ORCID

Abstract

Maerl grounds consist mainly of unattached non-geniculate coralline algae, known as rhodoliths, and their algal debris. The recent discovery of such grounds around the Maltese Islands led to the present study of rhodolith-forming species. Gross morphology of the rhodoliths was highly variable so identifications were based on microscopic examination of fertile material. Investigations using optical and scanning electro microscopy confirmed that five main species of rhodolith-forming coralline algae were present: Lithophyllum racemus, Lithothamnion corallioides, Lithothamnion minervae, Mesophyllum alternans and Phymatolithon calcareum. Two other heavily calcified species, tentatively identified as Peyssonnelia rosa-marina and Neogoniolithon brassica-florida on the basis of gross morphology, were also important contributors to Maltese maerl deposits. Seasonal monitoring of the phytobenthos associated with maerl revealed that Flabellia petiolata and Womersleyella setacea were consistently the dominant species present.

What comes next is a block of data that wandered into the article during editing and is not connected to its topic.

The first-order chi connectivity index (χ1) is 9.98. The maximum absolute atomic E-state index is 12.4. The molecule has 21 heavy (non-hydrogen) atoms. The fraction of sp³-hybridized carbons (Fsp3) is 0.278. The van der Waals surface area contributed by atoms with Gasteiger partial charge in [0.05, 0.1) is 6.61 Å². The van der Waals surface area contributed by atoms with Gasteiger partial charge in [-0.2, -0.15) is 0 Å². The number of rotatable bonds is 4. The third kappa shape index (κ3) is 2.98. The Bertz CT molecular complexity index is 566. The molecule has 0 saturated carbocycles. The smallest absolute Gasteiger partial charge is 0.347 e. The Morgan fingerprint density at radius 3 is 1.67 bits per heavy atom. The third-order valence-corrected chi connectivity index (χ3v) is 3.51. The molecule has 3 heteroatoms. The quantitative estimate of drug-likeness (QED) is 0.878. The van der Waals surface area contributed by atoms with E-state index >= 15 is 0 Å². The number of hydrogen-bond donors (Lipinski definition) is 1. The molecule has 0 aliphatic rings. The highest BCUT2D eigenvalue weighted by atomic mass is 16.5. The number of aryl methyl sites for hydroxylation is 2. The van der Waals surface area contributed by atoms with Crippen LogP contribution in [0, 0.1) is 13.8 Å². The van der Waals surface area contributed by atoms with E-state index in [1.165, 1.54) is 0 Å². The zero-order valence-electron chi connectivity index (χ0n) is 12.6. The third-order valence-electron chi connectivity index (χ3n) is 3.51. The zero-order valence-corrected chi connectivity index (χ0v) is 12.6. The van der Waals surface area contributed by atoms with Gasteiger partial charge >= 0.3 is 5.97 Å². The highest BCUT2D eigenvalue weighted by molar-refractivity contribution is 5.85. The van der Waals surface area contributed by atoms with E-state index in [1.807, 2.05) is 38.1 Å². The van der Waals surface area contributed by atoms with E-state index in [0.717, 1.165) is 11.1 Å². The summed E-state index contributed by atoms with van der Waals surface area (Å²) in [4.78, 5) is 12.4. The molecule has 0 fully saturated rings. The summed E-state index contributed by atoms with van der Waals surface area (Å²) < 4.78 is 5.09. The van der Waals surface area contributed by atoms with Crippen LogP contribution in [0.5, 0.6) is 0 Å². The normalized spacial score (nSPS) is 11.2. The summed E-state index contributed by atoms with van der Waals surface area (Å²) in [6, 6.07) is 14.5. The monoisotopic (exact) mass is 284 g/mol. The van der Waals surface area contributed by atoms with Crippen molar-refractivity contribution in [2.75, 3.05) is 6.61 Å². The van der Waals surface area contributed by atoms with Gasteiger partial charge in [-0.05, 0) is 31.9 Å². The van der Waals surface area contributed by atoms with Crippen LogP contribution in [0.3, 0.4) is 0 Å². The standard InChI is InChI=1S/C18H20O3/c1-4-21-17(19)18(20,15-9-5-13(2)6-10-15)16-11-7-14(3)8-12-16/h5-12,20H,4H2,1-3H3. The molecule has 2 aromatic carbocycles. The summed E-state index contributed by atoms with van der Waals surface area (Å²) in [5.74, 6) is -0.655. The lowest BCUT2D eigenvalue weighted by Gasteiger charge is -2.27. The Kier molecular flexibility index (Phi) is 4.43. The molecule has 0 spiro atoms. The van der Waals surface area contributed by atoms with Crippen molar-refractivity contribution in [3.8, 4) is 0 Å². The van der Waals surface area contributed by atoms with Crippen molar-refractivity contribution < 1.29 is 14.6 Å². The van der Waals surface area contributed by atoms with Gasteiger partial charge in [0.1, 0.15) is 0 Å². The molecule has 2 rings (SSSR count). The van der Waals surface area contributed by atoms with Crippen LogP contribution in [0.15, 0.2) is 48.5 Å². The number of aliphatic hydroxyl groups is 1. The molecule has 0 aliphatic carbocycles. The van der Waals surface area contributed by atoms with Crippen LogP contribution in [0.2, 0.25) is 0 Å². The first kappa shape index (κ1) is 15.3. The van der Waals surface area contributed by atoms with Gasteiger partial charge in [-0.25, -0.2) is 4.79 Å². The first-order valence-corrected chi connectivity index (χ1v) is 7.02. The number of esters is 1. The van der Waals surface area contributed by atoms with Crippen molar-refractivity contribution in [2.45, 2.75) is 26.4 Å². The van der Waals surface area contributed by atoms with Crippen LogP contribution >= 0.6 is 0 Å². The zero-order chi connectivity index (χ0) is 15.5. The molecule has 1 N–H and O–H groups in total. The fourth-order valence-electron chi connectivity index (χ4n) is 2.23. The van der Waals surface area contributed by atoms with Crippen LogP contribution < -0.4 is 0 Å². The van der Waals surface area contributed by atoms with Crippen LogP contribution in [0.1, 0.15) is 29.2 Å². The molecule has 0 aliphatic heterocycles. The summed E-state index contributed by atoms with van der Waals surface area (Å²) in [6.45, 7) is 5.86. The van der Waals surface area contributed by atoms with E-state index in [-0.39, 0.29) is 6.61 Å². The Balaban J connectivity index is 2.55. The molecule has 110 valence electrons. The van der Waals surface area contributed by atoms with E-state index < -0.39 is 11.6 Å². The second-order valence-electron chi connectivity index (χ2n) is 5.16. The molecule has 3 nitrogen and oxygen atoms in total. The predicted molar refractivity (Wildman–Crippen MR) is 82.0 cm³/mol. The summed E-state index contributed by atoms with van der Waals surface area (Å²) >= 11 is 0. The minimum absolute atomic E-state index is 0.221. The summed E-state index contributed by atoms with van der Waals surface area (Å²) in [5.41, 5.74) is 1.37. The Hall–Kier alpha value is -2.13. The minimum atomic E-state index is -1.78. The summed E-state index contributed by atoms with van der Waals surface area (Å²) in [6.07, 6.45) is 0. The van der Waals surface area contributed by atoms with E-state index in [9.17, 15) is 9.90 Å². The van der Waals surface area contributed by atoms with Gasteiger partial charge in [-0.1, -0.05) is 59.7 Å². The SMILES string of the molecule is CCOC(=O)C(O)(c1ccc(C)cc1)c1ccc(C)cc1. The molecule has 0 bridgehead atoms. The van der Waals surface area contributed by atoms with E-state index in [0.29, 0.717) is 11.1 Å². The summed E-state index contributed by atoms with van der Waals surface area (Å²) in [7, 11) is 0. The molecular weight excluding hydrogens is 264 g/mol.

Publication Date

1999-01-01

Publication Title

The Central Mediterranean Naturalist

Volume

3

Issue

1

First Page

1

Last Page

6

Organisational Unit

School of Biological and Marine Sciences

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